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World Class Public Transport Infrastructure of Vienna


Vienna, a city of 2 million, is selected to be the most livable city in a survey by The Economist, which considers factors such as stability, healthcare, culture and environment, education, and infrastructure. The Austrian capital scored a close to a perfect score with 99.1 in its final index with 100.0 in infrastructure. So what is the key to Vienna's success?


WORLD-CLASS PUBLIC TRANSPORT INFRASTRUCTURE

Viennese public transport system is affordable, frequent, fast, clean, and efficient. The transportation network is also very well developed. Apart from that, Vienna has made strides in cutting carbon from its transport system. The city facilitated the shift towards sustainable transport by investing in its bus, train, tram, and cycling networks, making using them more accessible and affordable as it lowered the price of an annual public transportation ticket. Moreover, citizens can use an app combining various Viennese mobility providers' offerings, such as bicycle and car-sharing services, so people can easily plan and pay for greener journeys. Also, the government has plans to expand its Park and Ride system, which lets long-distance drivers leave their vehicles in car parks on the city's outskirts to take public transport, by 3,000 spaces by 2024.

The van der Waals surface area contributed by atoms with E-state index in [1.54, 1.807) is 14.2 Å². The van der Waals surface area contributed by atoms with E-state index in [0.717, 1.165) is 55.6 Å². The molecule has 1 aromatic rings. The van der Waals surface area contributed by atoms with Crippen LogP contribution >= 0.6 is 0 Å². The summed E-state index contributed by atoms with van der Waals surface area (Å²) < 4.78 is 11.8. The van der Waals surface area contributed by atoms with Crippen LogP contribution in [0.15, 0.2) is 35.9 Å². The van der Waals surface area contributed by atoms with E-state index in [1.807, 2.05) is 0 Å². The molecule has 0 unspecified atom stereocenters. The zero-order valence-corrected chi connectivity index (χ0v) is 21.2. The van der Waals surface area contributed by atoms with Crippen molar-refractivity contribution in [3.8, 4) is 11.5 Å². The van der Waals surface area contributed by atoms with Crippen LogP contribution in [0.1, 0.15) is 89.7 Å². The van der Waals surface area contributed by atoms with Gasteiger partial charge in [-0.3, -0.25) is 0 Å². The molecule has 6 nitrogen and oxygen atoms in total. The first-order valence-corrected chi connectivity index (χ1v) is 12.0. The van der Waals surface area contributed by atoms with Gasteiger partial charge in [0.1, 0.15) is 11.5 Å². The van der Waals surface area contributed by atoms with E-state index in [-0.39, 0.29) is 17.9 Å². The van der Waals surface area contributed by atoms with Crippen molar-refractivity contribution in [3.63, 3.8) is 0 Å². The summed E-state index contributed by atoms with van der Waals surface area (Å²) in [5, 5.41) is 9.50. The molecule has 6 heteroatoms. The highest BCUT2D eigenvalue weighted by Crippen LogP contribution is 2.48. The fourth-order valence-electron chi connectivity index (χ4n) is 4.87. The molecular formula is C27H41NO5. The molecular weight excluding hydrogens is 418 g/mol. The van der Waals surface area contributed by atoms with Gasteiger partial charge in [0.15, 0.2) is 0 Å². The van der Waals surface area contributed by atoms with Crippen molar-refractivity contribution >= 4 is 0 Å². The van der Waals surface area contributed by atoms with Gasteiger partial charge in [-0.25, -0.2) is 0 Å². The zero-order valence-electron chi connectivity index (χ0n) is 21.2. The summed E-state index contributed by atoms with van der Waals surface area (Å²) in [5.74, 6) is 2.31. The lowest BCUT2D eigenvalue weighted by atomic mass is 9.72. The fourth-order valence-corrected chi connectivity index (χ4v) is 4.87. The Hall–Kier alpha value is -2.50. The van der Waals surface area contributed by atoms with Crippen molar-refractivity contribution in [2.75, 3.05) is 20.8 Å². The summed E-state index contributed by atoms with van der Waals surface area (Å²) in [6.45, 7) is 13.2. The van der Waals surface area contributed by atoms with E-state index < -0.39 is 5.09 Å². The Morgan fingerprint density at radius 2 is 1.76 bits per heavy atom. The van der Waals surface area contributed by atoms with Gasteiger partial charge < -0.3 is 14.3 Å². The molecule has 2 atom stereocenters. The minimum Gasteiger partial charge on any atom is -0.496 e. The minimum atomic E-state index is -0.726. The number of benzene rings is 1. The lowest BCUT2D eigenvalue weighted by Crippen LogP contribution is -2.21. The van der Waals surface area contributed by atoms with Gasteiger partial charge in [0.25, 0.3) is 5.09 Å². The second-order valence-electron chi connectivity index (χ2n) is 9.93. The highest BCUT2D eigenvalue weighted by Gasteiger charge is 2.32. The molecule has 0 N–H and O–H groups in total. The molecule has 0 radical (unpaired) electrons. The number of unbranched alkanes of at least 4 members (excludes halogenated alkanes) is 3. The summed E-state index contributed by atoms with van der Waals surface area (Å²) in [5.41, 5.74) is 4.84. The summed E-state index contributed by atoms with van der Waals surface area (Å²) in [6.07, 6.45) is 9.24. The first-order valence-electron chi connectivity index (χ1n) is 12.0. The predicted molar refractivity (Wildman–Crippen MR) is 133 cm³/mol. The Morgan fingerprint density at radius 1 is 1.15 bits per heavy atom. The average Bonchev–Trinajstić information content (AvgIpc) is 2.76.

ONE OF VIENNA’S KEY SUCCESS FACTORS

Public-Private Partnerships (PPPs) are utilized to finance, build and operate many different types of transportation infrastructure. Case in point: Wiener Linien, Vienna's public transport operator, receives 700 Million Euros in subsidies from the city and the national government annually. The city administrators persuade commuters to switch to public transport by eliminating free parking throughout the city and use two measures to stem the cost: raising parking fines by 60% since 2012; and a subway tax for employers. On the private organization side, public transport operators are taking action to transform toward sustainable business by providing environmentally-friendly urban mobility for future quality of life in the city. For example, WienMobil stations offer various forms of mobility—from hire cars, scooters, and mopeds to bike storage boxes and bike service.


While the government develops policies to encourage people to change their behavior, the private sector focuses on making infrastructure viable and aligned with the sustainability goal. The case of Vienna shows the significance of collaboration between a government agency and a private-sector company in providing a project that promotes quality of life and transforms the city to be more sustainable. As both the public and private sectors will benefit from the city's greener future, collaborativeness will play a crucial role in enhancing profitable and sustainable businesses.



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